The first working FTIR spectrometers were built in the 1950s. They used plane mirrors. The mirror alignment was extremely critical in order to ensure interference, and implementing the stable motion of the movable mirror proved very difficult.
The FTIR spectrometer has revolutionised infrared spectroscopy and the interferometer has replaced the diffraction grating almost completely in that field. Further, the price level has come down to the point where acquiring a reliable analytical instrument no longer is a major economic setback.
The main advantages of an FT instrument run as follows:
1) The Fellgett advantage. All wavelengths are recorded simultaneously, increasing the signal-to-noise ratio. This advantage pertains explicitly to grating instruments where parallel recording like with a line detector is not used. This is in general the case in the IR region, where decently priced line detectors are yet to appear, let alone matrices
2) The Jacquinot advantage. In a grating instrument, the incident radiation enters through a narrow entrance slit. That limits the available energy on the grating, because the linewidth is governed by the slit width. In an interferometer, the entrance aperture can be of a much larger area than in a grating spectrometer entrance slit for the same linewidth. This increases the sensitivity of the instrument considerably over that of a grating instrument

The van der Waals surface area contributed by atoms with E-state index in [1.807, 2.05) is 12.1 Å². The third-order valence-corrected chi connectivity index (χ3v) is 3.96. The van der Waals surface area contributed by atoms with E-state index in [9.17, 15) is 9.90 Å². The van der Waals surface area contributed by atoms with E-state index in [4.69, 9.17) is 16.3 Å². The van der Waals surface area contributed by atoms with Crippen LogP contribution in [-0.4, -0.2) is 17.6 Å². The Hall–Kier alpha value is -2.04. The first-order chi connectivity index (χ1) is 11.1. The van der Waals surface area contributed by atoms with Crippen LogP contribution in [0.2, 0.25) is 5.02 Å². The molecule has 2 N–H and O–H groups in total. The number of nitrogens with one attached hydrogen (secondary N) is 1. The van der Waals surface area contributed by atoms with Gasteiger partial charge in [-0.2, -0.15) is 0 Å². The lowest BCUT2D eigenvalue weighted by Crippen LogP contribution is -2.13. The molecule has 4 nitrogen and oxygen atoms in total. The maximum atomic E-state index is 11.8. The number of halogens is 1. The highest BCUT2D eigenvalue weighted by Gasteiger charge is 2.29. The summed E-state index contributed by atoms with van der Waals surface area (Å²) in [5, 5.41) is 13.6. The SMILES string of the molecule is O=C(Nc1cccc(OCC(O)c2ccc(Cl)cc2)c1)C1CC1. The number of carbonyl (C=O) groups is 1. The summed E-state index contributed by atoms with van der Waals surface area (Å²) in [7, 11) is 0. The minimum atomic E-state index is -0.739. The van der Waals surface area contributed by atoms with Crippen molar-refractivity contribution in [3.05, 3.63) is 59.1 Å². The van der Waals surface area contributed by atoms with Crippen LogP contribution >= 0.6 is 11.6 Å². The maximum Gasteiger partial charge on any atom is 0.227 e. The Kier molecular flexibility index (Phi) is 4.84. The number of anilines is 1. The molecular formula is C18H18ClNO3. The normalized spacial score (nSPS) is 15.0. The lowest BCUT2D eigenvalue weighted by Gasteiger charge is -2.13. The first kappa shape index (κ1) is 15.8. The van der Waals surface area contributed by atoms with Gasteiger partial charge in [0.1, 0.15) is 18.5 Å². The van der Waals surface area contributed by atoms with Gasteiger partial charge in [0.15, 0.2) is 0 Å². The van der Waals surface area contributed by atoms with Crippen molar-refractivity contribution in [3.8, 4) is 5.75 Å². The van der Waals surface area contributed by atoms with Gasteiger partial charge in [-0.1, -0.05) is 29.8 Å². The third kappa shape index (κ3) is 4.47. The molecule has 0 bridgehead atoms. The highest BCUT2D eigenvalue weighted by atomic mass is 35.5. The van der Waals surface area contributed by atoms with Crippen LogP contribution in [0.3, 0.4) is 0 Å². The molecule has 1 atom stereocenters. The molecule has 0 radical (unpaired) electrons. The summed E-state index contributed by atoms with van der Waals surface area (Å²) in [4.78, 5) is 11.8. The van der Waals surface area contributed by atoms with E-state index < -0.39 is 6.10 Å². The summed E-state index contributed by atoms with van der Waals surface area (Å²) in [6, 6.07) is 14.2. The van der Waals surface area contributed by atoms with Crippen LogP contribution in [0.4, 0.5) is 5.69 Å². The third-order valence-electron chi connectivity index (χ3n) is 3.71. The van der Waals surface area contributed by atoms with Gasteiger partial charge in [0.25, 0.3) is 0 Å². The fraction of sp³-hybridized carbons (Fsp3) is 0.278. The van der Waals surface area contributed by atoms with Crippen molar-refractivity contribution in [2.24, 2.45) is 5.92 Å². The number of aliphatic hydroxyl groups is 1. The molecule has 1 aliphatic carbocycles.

3) Calibration of the interferometer is done alongside with measuring the spectrum using a He-Ne laser as reference. Calibration is as accurate as the frequency of the laser, i. e. better than 0,001 cm-1. The calibration is transferable between spectra measured with different instruments as the calibration is performed for each spectrum
The smallest linewidth ?? obtainable with a grating spectrometer with grating width L is of the order of 1/L expressed in units of wavenumber. With an interferometer, the linewidth obtained with moving mirror path D is of the order of 1/2D, i. e. one half the linewidth obtainable with a grating of equal width. To be precise, the quantity determining the linewidth is the optical path difference OPD between the two beams. Expressed using OPD the linewidth is of the order of 1/OPD. For one moving mirror OPD is equal to twice the amplitude of the motion. Mounting the mirrors back to back on the moving mechanism increases the OPD by an additional factor of two as compared to the motion amplitude. Adding further mirrors to the optical path additionally increases the OPD. The large FTIR spectrometer in the University of Turku in Finland has an OPD of 16 m using a mirror movement of +/- 2 m. This corresponds to a linewidth of 0,0004 cm-1.